Anniversaries often make us want to look back and appreciate what has occurred in years past. That’s exactly what The Dallas Arts District is doing as it celebrates its 40th anniversary this year.
To commemorate that milestone, the district has been looking back on its history and accomplishments as well the cultural and financial impact the district has had on the city of Dallas.
“Through continual collaboration, education, community, inclusion and innovation as its core values, the Dallas Arts District has heralded acclaim around the globe and has put Dallas in the world’s spotlight for its exemplary success,” Executive Director Lily Cabatu Weiss said in a statement. “Our goal is to continue developing an urban cultural district that creates a vibrant, healthy, and complete neighborhood for generations to come.”
Celebrating the cultural hub of Dallas
The district arose from a vision by city leaders in the early 1980s.
The adoption of the Sasaki Plan in 1982, and then the official zoning of PD 145 in February 1983, set the groundwork for the 68-acre Dallas Arts District. The opening of the Dallas Museum of Art in 1984 marked the first institution in the newly formed district.
During the succeeding decades, the district saw an outpouring of interest and support from a variety of cultural institutions including The Nasher Sculpture Garden, Dallas Museum of Art, Perot Museum of Nature and Science, The Dee and Charles Wyly Theatre, The Crow Museum of Asian Art, Moody Performance Hall, Morton H. Meyerson Symphony Center, and the Margot and Bill Winspear Opera House.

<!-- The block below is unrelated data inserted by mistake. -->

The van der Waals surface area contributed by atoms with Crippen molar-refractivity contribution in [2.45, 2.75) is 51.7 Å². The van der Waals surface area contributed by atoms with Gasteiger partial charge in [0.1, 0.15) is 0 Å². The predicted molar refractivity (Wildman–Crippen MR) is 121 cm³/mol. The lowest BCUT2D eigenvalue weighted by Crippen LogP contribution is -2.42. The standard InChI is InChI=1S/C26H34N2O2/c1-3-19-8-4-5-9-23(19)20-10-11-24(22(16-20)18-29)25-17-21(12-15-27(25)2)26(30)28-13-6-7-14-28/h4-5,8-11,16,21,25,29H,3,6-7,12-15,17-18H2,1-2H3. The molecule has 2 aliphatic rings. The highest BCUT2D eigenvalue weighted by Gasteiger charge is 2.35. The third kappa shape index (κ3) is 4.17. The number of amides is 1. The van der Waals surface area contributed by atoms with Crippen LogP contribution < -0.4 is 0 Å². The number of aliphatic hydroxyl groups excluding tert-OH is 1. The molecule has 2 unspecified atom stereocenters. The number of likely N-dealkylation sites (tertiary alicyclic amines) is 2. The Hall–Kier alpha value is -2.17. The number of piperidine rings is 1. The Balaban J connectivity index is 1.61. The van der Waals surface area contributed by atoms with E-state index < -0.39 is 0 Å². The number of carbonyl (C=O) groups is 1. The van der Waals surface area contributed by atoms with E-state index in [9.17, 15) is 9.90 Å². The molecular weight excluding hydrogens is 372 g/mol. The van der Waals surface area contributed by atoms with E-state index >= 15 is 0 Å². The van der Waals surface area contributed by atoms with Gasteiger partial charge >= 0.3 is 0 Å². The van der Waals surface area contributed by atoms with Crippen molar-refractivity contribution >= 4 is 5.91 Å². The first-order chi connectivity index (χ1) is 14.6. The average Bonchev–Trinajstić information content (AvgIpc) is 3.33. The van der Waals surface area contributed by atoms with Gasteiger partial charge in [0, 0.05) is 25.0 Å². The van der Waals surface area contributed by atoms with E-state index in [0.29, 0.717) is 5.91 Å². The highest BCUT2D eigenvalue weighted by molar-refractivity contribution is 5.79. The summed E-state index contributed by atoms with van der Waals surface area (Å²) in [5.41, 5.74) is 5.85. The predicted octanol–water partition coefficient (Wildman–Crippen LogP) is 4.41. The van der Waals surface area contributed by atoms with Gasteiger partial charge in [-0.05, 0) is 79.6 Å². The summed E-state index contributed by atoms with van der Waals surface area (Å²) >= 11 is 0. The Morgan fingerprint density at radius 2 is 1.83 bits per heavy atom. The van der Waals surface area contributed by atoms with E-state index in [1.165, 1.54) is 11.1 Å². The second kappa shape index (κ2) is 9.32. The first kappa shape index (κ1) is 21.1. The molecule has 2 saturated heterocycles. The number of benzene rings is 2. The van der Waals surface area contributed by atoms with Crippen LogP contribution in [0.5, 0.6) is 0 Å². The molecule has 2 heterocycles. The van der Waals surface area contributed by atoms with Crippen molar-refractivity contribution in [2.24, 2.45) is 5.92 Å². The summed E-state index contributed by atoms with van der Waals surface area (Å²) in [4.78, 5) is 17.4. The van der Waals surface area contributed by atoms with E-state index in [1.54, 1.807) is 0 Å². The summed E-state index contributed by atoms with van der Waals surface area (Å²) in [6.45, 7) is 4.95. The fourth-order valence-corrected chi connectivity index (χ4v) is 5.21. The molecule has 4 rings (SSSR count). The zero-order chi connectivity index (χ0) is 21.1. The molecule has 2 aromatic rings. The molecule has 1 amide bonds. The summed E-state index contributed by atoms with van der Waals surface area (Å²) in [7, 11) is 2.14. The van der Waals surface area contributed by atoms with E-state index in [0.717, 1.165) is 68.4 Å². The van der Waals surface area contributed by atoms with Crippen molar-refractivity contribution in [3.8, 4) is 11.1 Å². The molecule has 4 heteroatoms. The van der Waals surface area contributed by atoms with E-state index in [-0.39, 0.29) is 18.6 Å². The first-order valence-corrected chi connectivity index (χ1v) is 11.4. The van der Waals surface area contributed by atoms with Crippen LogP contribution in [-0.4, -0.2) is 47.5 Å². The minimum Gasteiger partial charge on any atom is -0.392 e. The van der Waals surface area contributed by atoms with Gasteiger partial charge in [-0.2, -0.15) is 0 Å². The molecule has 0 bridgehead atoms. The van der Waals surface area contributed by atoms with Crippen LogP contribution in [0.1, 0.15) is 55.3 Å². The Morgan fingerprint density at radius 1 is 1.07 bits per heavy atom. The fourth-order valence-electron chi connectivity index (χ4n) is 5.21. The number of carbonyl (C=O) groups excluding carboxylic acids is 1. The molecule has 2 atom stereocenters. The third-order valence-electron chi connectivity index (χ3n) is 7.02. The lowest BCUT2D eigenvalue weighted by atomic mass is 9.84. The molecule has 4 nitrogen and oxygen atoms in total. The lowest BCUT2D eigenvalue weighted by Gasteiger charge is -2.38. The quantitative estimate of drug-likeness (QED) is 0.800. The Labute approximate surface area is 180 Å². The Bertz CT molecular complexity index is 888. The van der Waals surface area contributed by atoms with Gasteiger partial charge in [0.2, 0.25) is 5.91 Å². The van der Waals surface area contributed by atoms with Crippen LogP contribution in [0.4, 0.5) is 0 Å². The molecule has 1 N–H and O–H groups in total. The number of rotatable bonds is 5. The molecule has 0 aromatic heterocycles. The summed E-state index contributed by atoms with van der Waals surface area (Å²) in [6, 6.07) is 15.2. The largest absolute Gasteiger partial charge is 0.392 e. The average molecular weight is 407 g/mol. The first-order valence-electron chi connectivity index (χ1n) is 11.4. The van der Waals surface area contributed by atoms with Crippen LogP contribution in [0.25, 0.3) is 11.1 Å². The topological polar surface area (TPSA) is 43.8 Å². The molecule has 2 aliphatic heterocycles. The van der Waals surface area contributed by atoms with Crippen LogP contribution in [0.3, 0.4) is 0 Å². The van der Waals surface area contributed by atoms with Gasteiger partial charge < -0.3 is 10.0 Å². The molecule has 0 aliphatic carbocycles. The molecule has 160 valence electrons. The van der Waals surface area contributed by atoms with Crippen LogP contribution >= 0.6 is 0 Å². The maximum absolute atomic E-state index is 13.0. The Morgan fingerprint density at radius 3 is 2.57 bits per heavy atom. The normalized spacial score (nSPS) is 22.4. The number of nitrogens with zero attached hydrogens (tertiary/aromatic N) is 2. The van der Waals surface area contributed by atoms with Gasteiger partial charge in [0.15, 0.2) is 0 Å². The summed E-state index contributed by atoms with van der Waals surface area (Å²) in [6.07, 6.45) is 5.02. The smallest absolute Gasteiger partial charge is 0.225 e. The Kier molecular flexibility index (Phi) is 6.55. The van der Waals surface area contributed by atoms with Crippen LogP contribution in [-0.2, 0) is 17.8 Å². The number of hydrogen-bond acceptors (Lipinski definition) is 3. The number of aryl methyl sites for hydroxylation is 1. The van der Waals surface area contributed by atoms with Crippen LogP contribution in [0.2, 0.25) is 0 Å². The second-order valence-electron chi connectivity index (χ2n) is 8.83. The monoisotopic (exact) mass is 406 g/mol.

Today, the district encompasses 118 acres and is the largest contiguous arts district in the nation. It has become the city’s cultural hub and a world-renowned destination for tourists and locals.
Dallas Arts District highlights
The district focuses heavily on enhancing the value of the city’s creative and economic life by engaging and supporting artistic, education, and commercial neighbors through excellent design, practices, and programs, a mission that the district said has fueled it over the last 40 years.
Per the Dallas Arts District, here are some of its highlights:
- Attracting more than 4 million visitors each year, it has more than a $6 billion value, with a $400 million economic impact.
- Six different Pritzker Prize-winning architects have designed signature buildings in the Dallas Arts District, all within an area smaller than a square mile..
- Awarded a maximum 3-star rating by the prestigious Le Guide Vert-Michelin Green Guide
- Ranked third in USA Today’s 10 Best Arts Districts in the Nation in 2021 and 2022.
- Five historic buildings: three historic churches, one historic nationally acclaimed school for the arts, one historic venue that houses Dallas Black Dance Theatre.
- The model cultural district for recent visitors from the Uptown Jeddah Project, Saudi Arabia, Sendai Japan, and The Music Center in Los Angeles.
Get on the list.
Dallas Innovates, every day.
Sign up to keep your eye on what’s new and next in Dallas-Fort Worth, every day.